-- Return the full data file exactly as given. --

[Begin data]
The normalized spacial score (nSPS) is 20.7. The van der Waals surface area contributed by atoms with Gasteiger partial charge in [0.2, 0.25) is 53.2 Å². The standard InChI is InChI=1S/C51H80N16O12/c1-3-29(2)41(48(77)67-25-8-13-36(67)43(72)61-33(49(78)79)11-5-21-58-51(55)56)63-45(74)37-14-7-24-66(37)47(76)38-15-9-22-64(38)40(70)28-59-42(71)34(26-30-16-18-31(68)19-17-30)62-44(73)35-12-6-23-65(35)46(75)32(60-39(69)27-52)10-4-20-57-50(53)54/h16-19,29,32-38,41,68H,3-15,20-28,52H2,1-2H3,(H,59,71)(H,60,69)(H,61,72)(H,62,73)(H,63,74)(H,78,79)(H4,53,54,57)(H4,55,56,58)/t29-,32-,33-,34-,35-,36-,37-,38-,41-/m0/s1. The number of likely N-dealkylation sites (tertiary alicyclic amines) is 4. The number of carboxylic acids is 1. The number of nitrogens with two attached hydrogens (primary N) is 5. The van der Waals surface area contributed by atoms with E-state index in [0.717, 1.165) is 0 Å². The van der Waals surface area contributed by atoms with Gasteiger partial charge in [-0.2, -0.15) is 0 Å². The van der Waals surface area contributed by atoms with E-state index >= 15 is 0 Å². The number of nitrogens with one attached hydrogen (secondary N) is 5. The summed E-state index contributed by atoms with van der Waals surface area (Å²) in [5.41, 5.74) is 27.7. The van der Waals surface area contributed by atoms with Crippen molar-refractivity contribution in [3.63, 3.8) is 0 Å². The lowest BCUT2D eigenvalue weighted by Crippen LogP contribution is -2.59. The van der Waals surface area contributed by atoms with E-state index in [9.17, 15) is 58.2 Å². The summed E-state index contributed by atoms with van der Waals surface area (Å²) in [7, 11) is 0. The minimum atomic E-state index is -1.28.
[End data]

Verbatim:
The normalized spacial score (nSPS) is 20.7. The van der Waals surface area contributed by atoms with Gasteiger partial charge in [0.2, 0.25) is 53.2 Å². The standard InChI is InChI=1S/C51H80N16O12/c1-3-29(2)41(48(77)67-25-8-13-36(67)43(72)61-33(49(78)79)11-5-21-58-51(55)56)63-45(74)37-14-7-24-66(37)47(76)38-15-9-22-64(38)40(70)28-59-42(71)34(26-30-16-18-31(68)19-17-30)62-44(73)35-12-6-23-65(35)46(75)32(60-39(69)27-52)10-4-20-57-50(53)54/h16-19,29,32-38,41,68H,3-15,20-28,52H2,1-2H3,(H,59,71)(H,60,69)(H,61,72)(H,62,73)(H,63,74)(H,78,79)(H4,53,54,57)(H4,55,56,58)/t29-,32-,33-,34-,35-,36-,37-,38-,41-/m0/s1. The number of likely N-dealkylation sites (tertiary alicyclic amines) is 4. The number of carboxylic acids is 1. The number of nitrogens with two attached hydrogens (primary N) is 5. The van der Waals surface area contributed by atoms with E-state index in [0.717, 1.165) is 0 Å². The van der Waals surface area contributed by atoms with Gasteiger partial charge in [-0.2, -0.15) is 0 Å². The van der Waals surface area contributed by atoms with E-state index >= 15 is 0 Å². The number of nitrogens with one attached hydrogen (secondary N) is 5. The summed E-state index contributed by atoms with van der Waals surface area (Å²) in [5.41, 5.74) is 27.7. The van der Waals surface area contributed by atoms with Crippen molar-refractivity contribution in [3.63, 3.8) is 0 Å². The lowest BCUT2D eigenvalue weighted by Crippen LogP contribution is -2.59. The van der Waals surface area contributed by atoms with E-state index in [9.17, 15) is 58.2 Å². The summed E-state index contributed by atoms with van der Waals surface area (Å²) in [7, 11) is 0. The minimum atomic E-state index is -1.28.